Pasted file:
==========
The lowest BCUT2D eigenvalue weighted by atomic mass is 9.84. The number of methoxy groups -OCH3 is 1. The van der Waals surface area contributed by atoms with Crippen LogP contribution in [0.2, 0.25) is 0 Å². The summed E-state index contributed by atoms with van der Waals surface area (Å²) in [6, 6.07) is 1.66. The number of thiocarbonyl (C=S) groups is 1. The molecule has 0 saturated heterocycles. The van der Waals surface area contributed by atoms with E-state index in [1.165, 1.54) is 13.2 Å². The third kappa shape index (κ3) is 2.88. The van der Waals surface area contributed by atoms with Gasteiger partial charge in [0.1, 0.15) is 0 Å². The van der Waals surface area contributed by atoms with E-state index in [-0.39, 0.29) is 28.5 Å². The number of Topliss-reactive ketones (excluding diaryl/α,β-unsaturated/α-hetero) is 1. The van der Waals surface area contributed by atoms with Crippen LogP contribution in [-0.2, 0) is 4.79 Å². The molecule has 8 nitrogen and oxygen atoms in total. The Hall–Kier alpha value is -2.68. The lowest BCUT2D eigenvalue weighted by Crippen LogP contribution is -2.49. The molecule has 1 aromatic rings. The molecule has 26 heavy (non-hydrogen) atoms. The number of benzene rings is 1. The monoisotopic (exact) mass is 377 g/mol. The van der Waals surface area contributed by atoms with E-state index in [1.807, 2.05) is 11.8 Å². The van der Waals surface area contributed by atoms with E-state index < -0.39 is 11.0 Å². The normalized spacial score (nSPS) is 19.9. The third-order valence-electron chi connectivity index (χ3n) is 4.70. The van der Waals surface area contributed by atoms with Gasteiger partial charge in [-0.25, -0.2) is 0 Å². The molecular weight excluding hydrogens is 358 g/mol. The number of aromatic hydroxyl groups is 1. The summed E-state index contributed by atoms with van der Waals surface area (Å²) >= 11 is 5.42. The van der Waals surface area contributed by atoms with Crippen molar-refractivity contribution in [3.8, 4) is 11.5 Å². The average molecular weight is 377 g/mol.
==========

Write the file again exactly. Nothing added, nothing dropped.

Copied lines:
The lowest BCUT2D eigenvalue weighted by atomic mass is 9.84. The number of methoxy groups -OCH3 is 1. The van der Waals surface area contributed by atoms with Crippen LogP contribution in [0.2, 0.25) is 0 Å². The summed E-state index contributed by atoms with van der Waals surface area (Å²) in [6, 6.07) is 1.66. The number of thiocarbonyl (C=S) groups is 1. The molecule has 0 saturated heterocycles. The van der Waals surface area contributed by atoms with E-state index in [1.165, 1.54) is 13.2 Å². The third kappa shape index (κ3) is 2.88. The van der Waals surface area contributed by atoms with Gasteiger partial charge in [0.1, 0.15) is 0 Å². The van der Waals surface area contributed by atoms with E-state index in [-0.39, 0.29) is 28.5 Å². The number of Topliss-reactive ketones (excluding diaryl/α,β-unsaturated/α-hetero) is 1. The van der Waals surface area contributed by atoms with Crippen LogP contribution in [-0.2, 0) is 4.79 Å². The molecule has 8 nitrogen and oxygen atoms in total. The Hall–Kier alpha value is -2.68. The lowest BCUT2D eigenvalue weighted by Crippen LogP contribution is -2.49. The molecule has 1 aromatic rings. The molecule has 26 heavy (non-hydrogen) atoms. The number of benzene rings is 1. The monoisotopic (exact) mass is 377 g/mol. The van der Waals surface area contributed by atoms with E-state index in [1.807, 2.05) is 11.8 Å². The van der Waals surface area contributed by atoms with E-state index < -0.39 is 11.0 Å². The normalized spacial score (nSPS) is 19.9. The third-order valence-electron chi connectivity index (χ3n) is 4.70. The van der Waals surface area contributed by atoms with Gasteiger partial charge in [-0.25, -0.2) is 0 Å². The molecular weight excluding hydrogens is 358 g/mol. The number of aromatic hydroxyl groups is 1. The summed E-state index contributed by atoms with van der Waals surface area (Å²) >= 11 is 5.42. The van der Waals surface area contributed by atoms with Crippen molar-refractivity contribution in [3.8, 4) is 11.5 Å². The average molecular weight is 377 g/mol.